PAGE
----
Why a Group of Democratic Senators Sided with Hamas

Last week Senator Bernie Sanders led twelve of his Democratic colleagues—including Elizabeth Warren, Dianne Feinstein, and Sheldon Whitehouse—in sending a formal letter to Secretary of State Mike Pompeo, calling for action to alleviate the “humanitarian crisis” in the Gaza Strip and demanding the restoration of funding to the UN Relief Works Agency (UNRWA), which collaborates with terrorists, teaches anti-Semitic propaganda in its schools, and does nothing to resettle Palestinian refugees. Jonathan Tobin comments:

[The letter] described the so-called March of Return as a response to the blockade of the [Gaza] Strip being conducted by Israel and Egypt. It specifically and repeatedly mentioned the actions of “Israeli snipers” and cited inflated casualty figures produced by Hamas. But at no point did it make reference to the terrorist group itself or acknowledge its responsibility for what happens in Gaza, let alone note the ongoing international sanctions on an area that even the Europeans know is a terrorist haven with which normal commerce is impossible. . . .

Why did so many Senate Democrats deliberately ignore Hamas’s role in an effort that, as the name of the march indicated, had as its purpose an attempt to wipe out 70 years of history and destroy the Jewish state? . . . The only possible outcome of their appeal would be an influx of Iranian weapons and material that would allow Hamas to strengthen its fortifications and its ability to carry on its fight against Israel.

The unfortunate answer is that within the Democratic party, there is now a faction that not only fails to think clearly about terrorism and the reality of Hamas-run Gaza. This group also seeks to appeal to the intersectional left leading the “resistance” to U.S. President Donald Trump, and which falsely claims a connection between the Black Lives Matter movement and the Palestinian war on Israel.

Fortunately, not all Democrats agree, and this struggle will play out as America heads toward the 2020 presidential race, in which the party’s left wing will seek to assert its control of the party. If the Democrats are to remain a pro-Israel party, those who care about Israel’s survival must speak out against these senators and others on the left who serve as Hamas’s dupes. . . . Contrary to the assertions of Israel’s left-wing critics, the Sanders letter and the left-wing hypocrites who support it show that the coming battle will be not so much for the soul of the Jewish state as it is for that of the Democratic party.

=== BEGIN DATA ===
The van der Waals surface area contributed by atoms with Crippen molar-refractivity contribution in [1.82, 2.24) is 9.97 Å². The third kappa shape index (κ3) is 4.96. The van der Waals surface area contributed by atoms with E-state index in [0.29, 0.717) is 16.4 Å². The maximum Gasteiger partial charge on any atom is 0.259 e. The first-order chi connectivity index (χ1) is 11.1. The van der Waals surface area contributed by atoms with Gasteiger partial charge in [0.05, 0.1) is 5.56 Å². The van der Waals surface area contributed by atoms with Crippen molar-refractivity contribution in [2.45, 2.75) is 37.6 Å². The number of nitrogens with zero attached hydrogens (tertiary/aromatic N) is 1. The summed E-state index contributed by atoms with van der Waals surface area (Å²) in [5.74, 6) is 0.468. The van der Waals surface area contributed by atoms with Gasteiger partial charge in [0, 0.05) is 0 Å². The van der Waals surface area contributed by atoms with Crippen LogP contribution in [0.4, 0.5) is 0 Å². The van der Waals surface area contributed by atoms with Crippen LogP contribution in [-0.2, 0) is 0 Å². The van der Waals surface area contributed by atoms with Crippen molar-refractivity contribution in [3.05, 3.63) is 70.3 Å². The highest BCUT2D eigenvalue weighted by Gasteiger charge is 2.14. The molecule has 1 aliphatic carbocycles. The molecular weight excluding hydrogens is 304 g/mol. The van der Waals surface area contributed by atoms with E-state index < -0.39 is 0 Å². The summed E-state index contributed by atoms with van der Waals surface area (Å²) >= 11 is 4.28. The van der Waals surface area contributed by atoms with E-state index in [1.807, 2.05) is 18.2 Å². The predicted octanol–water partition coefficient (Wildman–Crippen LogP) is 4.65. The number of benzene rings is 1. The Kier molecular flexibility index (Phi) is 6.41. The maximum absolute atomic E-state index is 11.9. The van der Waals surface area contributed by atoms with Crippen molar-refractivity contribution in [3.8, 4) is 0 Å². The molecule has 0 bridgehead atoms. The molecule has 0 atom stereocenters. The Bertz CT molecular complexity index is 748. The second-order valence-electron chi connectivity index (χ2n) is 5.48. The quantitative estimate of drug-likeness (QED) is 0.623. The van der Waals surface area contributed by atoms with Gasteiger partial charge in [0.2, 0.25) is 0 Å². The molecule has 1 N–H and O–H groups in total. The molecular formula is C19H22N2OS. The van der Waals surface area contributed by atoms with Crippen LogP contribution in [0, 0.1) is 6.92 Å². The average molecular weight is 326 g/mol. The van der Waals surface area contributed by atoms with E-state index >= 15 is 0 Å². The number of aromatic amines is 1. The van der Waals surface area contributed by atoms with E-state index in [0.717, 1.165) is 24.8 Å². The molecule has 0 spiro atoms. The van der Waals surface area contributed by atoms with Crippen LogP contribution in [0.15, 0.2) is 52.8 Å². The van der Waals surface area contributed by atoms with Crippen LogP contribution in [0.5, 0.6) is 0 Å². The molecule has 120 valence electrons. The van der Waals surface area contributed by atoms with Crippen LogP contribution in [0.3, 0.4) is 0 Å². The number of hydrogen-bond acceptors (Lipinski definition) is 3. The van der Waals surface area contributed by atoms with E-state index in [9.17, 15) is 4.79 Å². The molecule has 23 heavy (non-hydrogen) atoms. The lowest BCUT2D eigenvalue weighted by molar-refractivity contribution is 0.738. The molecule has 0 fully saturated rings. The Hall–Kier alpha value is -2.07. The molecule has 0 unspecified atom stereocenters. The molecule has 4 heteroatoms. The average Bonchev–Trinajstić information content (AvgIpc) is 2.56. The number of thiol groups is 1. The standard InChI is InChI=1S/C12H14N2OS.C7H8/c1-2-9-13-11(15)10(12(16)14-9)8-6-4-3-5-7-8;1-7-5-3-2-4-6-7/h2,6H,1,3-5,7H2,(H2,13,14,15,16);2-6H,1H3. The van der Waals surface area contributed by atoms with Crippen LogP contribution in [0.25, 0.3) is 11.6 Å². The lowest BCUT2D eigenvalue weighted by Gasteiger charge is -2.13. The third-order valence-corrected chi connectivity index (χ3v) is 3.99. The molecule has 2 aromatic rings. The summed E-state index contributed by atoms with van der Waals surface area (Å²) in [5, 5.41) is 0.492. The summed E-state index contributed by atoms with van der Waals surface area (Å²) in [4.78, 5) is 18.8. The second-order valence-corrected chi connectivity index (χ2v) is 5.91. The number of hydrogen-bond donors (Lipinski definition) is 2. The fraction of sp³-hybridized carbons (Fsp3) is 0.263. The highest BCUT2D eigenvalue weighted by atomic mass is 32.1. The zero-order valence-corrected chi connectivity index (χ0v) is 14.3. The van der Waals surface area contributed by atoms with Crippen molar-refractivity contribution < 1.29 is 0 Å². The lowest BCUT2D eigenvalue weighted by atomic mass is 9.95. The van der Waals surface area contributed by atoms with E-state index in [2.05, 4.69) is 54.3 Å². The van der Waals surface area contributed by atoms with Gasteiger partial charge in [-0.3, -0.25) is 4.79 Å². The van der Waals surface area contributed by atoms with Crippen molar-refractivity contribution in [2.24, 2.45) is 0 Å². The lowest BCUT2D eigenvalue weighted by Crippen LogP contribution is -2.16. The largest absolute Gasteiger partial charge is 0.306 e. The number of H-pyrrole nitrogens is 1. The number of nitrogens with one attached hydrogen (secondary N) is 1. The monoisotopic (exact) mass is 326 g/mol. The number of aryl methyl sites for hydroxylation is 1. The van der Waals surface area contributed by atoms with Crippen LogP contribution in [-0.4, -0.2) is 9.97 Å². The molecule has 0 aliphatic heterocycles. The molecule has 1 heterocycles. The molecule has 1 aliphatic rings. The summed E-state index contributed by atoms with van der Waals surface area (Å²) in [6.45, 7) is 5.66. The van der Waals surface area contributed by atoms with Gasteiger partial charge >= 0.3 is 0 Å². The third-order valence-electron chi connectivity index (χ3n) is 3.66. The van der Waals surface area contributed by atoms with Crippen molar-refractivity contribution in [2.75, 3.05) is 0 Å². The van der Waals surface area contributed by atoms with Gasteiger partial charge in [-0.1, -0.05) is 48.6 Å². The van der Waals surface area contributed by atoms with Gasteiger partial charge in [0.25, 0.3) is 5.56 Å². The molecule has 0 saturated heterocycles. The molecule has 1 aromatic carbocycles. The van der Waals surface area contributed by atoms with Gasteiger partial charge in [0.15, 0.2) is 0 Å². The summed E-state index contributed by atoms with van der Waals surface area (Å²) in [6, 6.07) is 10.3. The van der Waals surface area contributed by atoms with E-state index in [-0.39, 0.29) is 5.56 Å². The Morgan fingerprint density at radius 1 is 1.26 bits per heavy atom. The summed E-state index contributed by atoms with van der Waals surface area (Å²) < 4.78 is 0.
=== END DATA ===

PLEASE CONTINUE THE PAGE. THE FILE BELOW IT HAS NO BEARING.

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More about: Bernie Sanders, Congress, Democrats, Elizabeth Warren, Hamas, UNRWA

 

Israel’s Nation-State Law and the Hysteria of the Western Media

Aug. 17 2018

Nearly a month after it was passed by the Knesset, the new Basic Law defining Israel as “the nation-state of the Jewish people” is still causing outrage in the American and European press. The attacks, however, are almost uniformly incommensurate with this largely symbolic law, whose text, in the English translation found on the Knesset website, is barely over 400 words in length. Matthew Continetti comments:

Major journalistic institutions have become so wedded to a pro-Palestinian, anti-Benjamin Netanyahu narrative, in which Israel is part of a global trend toward nationalist authoritarian populism, that they have abdicated any responsibility for presenting the news in a dispassionate and balanced manner. The shameful result of this inflammatory coverage is the normalization of anti-Israel rhetoric and policies and widening divisions between Israel and the diaspora.

For example, a July 18, 2018, article in the Los Angeles Times described the nation-state law as “granting an advantageous status to Jewish-only communities.” But that is false: the bill contained no such language. (An earlier version might have been interpreted in this way, but the provision was removed.) Yet, as I write, the Los Angeles Times has not corrected the piece that contained the error. . . .

Such through-the-looking-glass analysis riddled [the five] news articles and four op-eds the New York Times has published on the matter at the time of this writing. In these pieces, “democracy” is defined as results favored by the New York Times editorial board, and Israel’s national self-understanding as in irrevocable conflict with its democratic form of government. . . .

The truth is that democracy is thriving in Israel. . . .  The New York Times quoted Avi Shilon, a historian at Ben-Gurion University, who said [that] “Mr. Netanyahu and his colleagues are acting like we are still in the battle of 1948, or in a previous era.” Judging by the fallacious, paranoid, fevered, and at times bigoted reaction to the nation-state bill, however, Bibi may have good reason to believe that Israel is still in the battle of 1948, and still defending itself against assaults on the very idea of a Jewish state.

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More about: Israel & Zionism, Israel's Basic Law, Israeli democracy, Media, New York Times